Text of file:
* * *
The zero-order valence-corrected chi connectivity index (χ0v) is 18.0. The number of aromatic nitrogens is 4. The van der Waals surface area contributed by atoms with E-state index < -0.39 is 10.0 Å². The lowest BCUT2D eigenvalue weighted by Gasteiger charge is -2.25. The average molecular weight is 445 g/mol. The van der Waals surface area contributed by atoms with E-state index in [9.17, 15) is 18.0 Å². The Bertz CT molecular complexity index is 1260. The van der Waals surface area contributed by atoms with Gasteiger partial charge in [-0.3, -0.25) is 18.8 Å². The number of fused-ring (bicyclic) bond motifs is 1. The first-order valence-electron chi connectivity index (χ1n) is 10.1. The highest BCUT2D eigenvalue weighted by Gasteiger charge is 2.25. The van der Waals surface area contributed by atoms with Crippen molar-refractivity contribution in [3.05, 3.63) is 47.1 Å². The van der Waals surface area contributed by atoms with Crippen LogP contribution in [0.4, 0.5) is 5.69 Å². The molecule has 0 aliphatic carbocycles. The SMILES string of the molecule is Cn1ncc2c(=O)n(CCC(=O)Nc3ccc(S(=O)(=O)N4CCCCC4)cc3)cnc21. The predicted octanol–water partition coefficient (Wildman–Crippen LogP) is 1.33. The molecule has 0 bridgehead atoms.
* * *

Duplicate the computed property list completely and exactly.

The zero-order valence-corrected chi connectivity index (χ0v) is 18.0. The number of aromatic nitrogens is 4. The van der Waals surface area contributed by atoms with E-state index < -0.39 is 10.0 Å². The lowest BCUT2D eigenvalue weighted by Gasteiger charge is -2.25. The average molecular weight is 445 g/mol. The van der Waals surface area contributed by atoms with E-state index in [9.17, 15) is 18.0 Å². The Bertz CT molecular complexity index is 1260. The van der Waals surface area contributed by atoms with Gasteiger partial charge in [-0.3, -0.25) is 18.8 Å². The number of fused-ring (bicyclic) bond motifs is 1. The first-order valence-electron chi connectivity index (χ1n) is 10.1. The highest BCUT2D eigenvalue weighted by Gasteiger charge is 2.25. The van der Waals surface area contributed by atoms with Crippen molar-refractivity contribution in [3.05, 3.63) is 47.1 Å². The van der Waals surface area contributed by atoms with Crippen LogP contribution in [0.4, 0.5) is 5.69 Å². The molecule has 0 aliphatic carbocycles. The SMILES string of the molecule is Cn1ncc2c(=O)n(CCC(=O)Nc3ccc(S(=O)(=O)N4CCCCC4)cc3)cnc21. The predicted octanol–water partition coefficient (Wildman–Crippen LogP) is 1.33. The molecule has 0 bridgehead atoms.